In the next two weeks, the Scottish city will become the showcase for a key debate for the future of the planet. The meeting plans to bring together more than 20,000 people around the globe; from heads of state and ministers to scientists, activists and observers. Everything indicates that this year’s negotiations will be especially thorny given the escalation of tensions between the richest (and most polluting) powers in the world. “Honesty, clarity and seriousness they have to be the ingredients of the COP26 negotiations. People are tired of plans that are not fulfilled. This meeting has to mark a change, “he says. Laurence Tubiana, General Director of the European Climate Foundation.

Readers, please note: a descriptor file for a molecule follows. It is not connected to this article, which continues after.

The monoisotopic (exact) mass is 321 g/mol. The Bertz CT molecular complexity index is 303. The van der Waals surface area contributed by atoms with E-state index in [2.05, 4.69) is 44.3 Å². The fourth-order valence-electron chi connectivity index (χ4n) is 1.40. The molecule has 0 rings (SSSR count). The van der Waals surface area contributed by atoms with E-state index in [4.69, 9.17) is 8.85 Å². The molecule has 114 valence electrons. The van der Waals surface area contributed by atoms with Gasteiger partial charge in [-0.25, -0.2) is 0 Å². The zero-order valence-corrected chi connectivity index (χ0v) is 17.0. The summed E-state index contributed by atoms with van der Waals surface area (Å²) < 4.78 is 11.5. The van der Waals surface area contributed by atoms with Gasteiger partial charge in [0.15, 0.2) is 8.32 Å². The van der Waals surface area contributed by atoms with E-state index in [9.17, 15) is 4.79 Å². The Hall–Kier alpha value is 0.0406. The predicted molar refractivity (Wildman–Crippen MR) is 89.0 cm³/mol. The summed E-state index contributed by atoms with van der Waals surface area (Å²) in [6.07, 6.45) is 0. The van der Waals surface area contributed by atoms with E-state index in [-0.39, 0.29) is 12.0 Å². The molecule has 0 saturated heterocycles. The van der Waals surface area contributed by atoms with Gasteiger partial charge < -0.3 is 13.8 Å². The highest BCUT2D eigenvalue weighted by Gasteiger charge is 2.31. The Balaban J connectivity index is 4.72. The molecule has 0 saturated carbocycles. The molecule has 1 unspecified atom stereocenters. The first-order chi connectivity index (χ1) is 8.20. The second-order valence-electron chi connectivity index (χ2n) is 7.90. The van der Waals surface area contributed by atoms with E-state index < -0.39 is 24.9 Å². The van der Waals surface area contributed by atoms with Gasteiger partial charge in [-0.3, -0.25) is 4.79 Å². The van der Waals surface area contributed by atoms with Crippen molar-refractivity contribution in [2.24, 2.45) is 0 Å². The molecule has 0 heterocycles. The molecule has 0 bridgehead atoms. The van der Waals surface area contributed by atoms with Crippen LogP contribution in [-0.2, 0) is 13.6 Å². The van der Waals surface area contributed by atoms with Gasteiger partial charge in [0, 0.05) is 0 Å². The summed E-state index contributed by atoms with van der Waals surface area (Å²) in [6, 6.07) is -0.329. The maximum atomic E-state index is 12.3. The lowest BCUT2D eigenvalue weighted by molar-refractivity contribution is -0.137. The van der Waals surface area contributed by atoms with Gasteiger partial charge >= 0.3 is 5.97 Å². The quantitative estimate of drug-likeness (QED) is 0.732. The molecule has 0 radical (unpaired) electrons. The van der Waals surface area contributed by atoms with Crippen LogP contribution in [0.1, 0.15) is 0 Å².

The geopolitics behind the debate
The most contentious issues that, today, are on the debate table have more to do with geopolitics than with the environmental struggle. There is concern, for example, that plans to end the consumption of fossil fuels collide with the tensions of a world that, in full energy crisis, has returned to pull coal, oil and gas. As highlighted by a recent United Nations report, if we continue to produce and consume as we have done before, in 2030 we will have 240% more coal, 57% more oil and 71% more gas than necessary to curb extreme global warming. The scientific community, in fact, argues that the only long-term sustainable path is eliminate (and not reduce) the consumption of these pollutants.